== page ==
The recent unseasonably lovely weather has caused us here in the office to start counting down the days to our holidays with much excitement and anticipation.
I am a firm believer in getting away somewhere, especially in the summer, no matter where to and for how long. I am one of those people who gets dizzyingly excited by the prospect of a mere hotel stay and sometimes the breakfast is the highlight of the whole experience.
When the kids were young and money was tight we had the use of the in-laws’ big caravan and since we hadn’t been on holiday forever, this was the ultimate in excitement and fun. We have progressed to going to different places and then abroad in the last few years. That was a first for my husband as he was never abroad as a child or young adult. He has since been bitten by the sun bug and is determined to go abroad every year. I am happy to have a “staycation” sometimes and I do feel that getting away with the family is the important factor and not just the sun, sea and sand. Although if faced with a choice, sun, sea and sand would win. There are pros and cons to holidaying at home and abroad and it is very much what you make it.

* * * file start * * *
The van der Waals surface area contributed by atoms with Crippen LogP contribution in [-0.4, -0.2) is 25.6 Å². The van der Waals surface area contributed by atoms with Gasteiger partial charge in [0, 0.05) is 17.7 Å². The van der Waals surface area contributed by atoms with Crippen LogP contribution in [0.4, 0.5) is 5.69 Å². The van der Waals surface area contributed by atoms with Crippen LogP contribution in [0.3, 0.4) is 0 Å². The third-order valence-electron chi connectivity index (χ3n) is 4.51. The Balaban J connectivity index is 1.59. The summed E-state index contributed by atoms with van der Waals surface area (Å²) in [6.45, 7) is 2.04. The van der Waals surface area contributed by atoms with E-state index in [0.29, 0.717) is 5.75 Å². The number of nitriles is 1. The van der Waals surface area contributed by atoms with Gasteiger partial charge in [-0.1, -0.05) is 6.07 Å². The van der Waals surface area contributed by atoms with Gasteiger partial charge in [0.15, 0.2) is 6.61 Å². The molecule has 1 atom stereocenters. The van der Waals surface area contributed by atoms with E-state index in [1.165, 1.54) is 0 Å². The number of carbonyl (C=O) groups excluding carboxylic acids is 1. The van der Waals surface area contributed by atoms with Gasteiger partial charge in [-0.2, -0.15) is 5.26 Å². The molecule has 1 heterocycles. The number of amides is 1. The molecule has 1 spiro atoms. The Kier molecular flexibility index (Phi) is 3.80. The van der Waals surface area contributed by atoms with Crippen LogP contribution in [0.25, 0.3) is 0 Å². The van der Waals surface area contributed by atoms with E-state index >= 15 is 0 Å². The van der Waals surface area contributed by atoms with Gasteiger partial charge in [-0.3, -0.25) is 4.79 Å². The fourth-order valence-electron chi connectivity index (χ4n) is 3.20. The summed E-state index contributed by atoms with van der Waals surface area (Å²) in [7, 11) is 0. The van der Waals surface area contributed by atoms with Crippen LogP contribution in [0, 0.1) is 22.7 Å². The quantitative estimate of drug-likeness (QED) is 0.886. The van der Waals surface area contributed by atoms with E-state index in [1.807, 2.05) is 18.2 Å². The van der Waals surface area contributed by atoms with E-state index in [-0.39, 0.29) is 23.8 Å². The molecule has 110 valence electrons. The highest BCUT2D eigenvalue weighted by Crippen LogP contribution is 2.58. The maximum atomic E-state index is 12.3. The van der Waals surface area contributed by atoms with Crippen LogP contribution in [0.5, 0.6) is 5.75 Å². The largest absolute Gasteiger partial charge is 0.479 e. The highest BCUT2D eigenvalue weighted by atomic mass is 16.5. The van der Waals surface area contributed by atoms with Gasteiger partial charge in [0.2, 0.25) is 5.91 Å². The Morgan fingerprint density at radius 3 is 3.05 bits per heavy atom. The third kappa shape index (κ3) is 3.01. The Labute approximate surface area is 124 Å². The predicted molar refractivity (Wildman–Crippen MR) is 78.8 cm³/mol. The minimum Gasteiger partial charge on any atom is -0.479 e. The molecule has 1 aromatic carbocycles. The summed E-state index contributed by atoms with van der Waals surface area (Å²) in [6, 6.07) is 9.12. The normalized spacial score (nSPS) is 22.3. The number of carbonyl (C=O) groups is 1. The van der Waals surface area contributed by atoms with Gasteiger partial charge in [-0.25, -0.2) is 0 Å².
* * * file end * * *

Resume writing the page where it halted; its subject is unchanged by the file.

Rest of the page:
However, that is not to say that it is all fun, fun, fun. Holidays can sometimes bring out the worst in us, especially the organising and travelling parts. Packing and unpacking cases that are too heavy or packed wrong is usually the first holiday crack to show in our house. Busy airports and roads can then lead to frayed tempers and we sometimes find ourselves snapping at each other about who packed the passports, who has the heaviest bag and who is meant to be watching the kids. Then the queues, the shuffle to get on the plane or boat, or being stuck in the car on the road to nowhere. By this time we have vowed never to do it again and so on. Eventually we flop into plane seat or tumble out of car and after a wee relaxing glass of something, we are sorry and didn’t mean a word of it and are ready to start our holiday. What was all the fuss about?
Having said that, sometimes I do think back with fondness on those simple early holidays in the borrowed caravan.